Revised Florida Arbitration Code
The Revised Florida Arbitration Code was initially signed into law in 1957, with the revision of the Code being adopted in 2013. As the Florida Bar Association states, the Revised Florida Arbitration Code is composed of three distinct sections:
- Pre-arbitration matters, such as scope of law that will govern the proceeding.
- The arbitration proceeding itself, such as the rules governing the conduct of the arbitrator and the arbitration proceeding itself, the ability of the arbitrator to grant awards and remedies, etc.
- Post-arbitration matters. This includes the procedure and standard for confirmation, modification, and vacatur of the award.
The FAA also preempts state law in favor of arbitration provisions in contracts involving interstate commerce (unless the parties contract around that in the contract itself).
How do Courts Look at Arbitrability?
Florida courts, similar to federal courts, generally resolve disputes involving the issue of arbitrability, in favor of arbitration. The Florida Supreme Court has stated that “courts [will] indulge every reasonable presumption to uphold proceedings resulting in an award.” Roe v. Amica Mut. Ins. Co., 533 So. 2d 279, 281 (Fla. 1988).
In determining whether arbitration should apply to a dispute, Florida Supreme Court developed a three-prong test that is called the Seifert test. The test asks these three questions: 1) whether a valid agreement to arbitrate exists; 2) whether an arbitrable issue exists; and 3) whether the right to arbitration has been waived.
Does a Motion for Extension of Time Waive the Right to Compel Arbitration?
Probably not. Although the law is not clear on this issue, a motion for extension of time may not waive the right to compel arbitration. The Motion should clearly include proof that there is an agreement between the parties and that the Seifert test discussed above has been satisfied. A copy of the arbitration agreement should be attached to the Motion. A Motion for Protective Order to Limit Discovery to Arbitration Issues can also be filled in such a case. This Motion would limit discovery to arbitration issues and operate under a court order which confirms that there was no waiver to the right of arbitration. Filling this Motion would satisfy the third prong of the Seifert test. This will also prevent the plaintiff from engaging in broad discovery when the defendant is attempting to compel arbitration.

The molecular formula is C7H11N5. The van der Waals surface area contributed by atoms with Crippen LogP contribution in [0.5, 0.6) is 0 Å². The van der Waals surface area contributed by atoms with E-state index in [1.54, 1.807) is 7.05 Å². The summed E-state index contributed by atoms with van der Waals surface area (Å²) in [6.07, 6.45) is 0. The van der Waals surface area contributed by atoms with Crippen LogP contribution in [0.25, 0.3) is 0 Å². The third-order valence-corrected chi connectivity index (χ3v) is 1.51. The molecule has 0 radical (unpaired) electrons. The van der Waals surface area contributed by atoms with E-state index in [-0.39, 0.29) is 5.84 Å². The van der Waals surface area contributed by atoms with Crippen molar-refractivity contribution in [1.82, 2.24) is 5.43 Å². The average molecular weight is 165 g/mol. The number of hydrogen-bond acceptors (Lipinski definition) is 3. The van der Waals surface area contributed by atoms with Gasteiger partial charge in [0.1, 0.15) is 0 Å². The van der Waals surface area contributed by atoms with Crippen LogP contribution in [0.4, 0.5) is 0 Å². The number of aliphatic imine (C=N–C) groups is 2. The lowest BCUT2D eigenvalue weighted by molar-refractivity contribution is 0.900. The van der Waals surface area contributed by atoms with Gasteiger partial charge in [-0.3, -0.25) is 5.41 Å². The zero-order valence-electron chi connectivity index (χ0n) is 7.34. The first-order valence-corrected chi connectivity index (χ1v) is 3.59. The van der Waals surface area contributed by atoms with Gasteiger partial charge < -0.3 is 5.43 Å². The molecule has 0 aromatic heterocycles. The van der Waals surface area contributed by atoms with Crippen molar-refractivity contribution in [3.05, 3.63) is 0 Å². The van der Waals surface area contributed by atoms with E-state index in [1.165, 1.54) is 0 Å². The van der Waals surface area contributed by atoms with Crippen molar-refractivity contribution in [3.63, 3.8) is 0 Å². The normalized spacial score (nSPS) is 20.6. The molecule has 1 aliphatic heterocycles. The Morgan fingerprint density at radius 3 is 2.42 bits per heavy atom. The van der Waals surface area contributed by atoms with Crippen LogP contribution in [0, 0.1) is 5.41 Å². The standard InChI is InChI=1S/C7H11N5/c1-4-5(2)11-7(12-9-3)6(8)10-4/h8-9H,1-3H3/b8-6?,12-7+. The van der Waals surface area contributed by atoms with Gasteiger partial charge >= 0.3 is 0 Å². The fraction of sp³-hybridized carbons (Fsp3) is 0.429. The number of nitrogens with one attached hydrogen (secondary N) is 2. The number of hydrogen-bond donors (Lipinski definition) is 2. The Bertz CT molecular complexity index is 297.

Does a Motion for Extension of Time Waive Jurisdictional Defenses?
No, it does not. According to Benedetto v. U.S. Bank Nat. Ass’n, “Where a defendant files a motion for extension of time to answer a complaint, the defendant does not submit to the jurisdiction of the court or waive the defense of lack of jurisdiction for failure of service of process.” Benedetto v. U.S. Bank Nat. Ass’n, 181 So.3d 564, 567 (Fla. 2015). A filing of a motion for extension of time does not constitute a “general appearance” before the court. DiGiovanni v. BAC Home Loans Servicing, L.P., 83 So.3d 934, 935 (Fla. 2d DCA 2012).
Rule 12(b) of Federal Rules of Civil Procedure requires only that the motion asserting the defense be filed prior to pleading.
Does a Motion for Extension of Time Waive the Right to File a Motion to Quash?
No, it does not. In Green Emerald Homes, LLC v. PNC Bank, N.A., the District Court of Appeal of the Fifth District of Florida reversed the trial court’s order denying the Appellant’s motion to quash defective service of process in that case. The District Court relied on DiGiovanni v. BAC Home Loans Servicing, L.P., also stating that a filing of a motion for extension of time does not constitute a “general appearance” before the court. DiGiovanni v. BAC Home Loans Servicing, L.P., 83 So.3d 934, 935 (Fla. 2d DCA 2012). Therefore, the Court upheld the filing of a motion to quash after a motion for extension of time or a notice of appearance.